Mobile orthopedic surgeon surrenders medical license amid sexual misconduct allegations

Orthopaedic surgeon surrenders license amid misconduct allegation (WPMI)

For more than three decades, Thomas Dempsey practiced orthopedic medicine, but in June, the state suspended his medical license. According to the Alabama State Board of Medical Examiners administrative complaint obtained by NBC 15 News, Dempsey had "special patients," who were taken to a room Dempsey could lock at his office and told to undress so he could massage them with grapeseed oil. These patients, the complaint says, were prescribed high doses of narcotics, higher doses than other patients.

"Exchanging sex for drugs is not uncommon, unfortunately. Overprescribing happens for a lot of different reasons, and that is one of them," said Wilson Hunter, General Counsel for the Alabama Board of Medical Examiners.

Dempsey’s attorney says Dempsey denies all of the allegations.

According to the medical board complaint, one woman, identified as "patient one," was asked to remove her underwear on at least one occasion and Dempsey proceeded to touch her inappropriately and expose himself. She told investigators the "routine inappropriate touching" was "escalating" and "becoming more aggressive,” the complaint states.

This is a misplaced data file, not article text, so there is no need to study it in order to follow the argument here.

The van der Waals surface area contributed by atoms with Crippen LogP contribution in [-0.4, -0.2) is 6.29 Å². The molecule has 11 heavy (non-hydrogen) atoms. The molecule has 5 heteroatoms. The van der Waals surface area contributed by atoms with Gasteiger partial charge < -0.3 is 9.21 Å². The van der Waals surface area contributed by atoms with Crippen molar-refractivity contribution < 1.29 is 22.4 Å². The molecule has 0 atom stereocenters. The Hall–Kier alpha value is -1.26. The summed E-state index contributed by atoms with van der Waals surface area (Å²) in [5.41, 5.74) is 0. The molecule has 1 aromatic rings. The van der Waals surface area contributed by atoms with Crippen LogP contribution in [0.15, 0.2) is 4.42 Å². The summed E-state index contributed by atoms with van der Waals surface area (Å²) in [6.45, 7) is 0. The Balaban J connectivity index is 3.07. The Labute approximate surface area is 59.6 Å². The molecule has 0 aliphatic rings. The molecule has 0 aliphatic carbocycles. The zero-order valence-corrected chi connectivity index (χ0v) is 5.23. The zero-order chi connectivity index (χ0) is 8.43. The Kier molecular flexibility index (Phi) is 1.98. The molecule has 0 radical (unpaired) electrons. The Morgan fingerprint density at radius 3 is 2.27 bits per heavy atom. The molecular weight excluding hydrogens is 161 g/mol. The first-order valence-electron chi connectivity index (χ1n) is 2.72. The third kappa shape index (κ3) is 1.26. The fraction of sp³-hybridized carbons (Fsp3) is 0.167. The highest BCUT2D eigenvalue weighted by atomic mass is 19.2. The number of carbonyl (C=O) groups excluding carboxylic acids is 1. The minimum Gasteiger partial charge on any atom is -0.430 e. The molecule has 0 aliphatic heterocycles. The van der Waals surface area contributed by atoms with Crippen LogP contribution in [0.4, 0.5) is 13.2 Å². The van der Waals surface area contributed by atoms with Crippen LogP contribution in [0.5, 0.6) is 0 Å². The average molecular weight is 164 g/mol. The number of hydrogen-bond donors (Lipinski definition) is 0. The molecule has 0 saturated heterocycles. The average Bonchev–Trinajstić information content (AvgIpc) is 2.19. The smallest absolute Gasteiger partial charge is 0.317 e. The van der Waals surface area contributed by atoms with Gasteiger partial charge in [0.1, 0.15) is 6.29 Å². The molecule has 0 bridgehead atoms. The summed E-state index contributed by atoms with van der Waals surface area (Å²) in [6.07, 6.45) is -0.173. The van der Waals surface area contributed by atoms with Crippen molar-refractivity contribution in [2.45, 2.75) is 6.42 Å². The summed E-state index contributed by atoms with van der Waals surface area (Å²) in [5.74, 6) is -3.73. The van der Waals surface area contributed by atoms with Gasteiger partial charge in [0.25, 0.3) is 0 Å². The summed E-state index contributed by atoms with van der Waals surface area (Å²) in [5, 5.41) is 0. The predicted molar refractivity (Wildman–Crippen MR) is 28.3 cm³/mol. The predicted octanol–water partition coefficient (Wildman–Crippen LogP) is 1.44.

"We identified a threat and acted as swiftly as we could to remove it," said Wilson. "The board's position on sexual conduct between physicians and patients is just a zero tolerance. There’s just no instance in which that would be appropriate no matter if they were able to give consent or not because it violates the patient physician trust relationship."

The complaint also states the government was investigating Dempsey's "overprescribing of controlled substances" this summer and says, according to a witness, he ordered unnecessary medical tests for "the purpose of collecting more money."

A month after Dempsey was suspended, he surrendered his medical license.

"In this case, Dr. Dempsey has signed a contract with the board of medical examiners never to attempt to re-instate his license. Dr. Dempsey will not practice in Alabama again," said Wilson.

No criminal charges have been filed against Dempsey. Dempsey's attorney, James Newman, says his client flatly denies all of these allegations from the medical board. The lawyer says Dempsey, who is 72, was planning on retiring anyway and did not want to go through the time and expense of fighting the board and decided to instead surrender his medical license.

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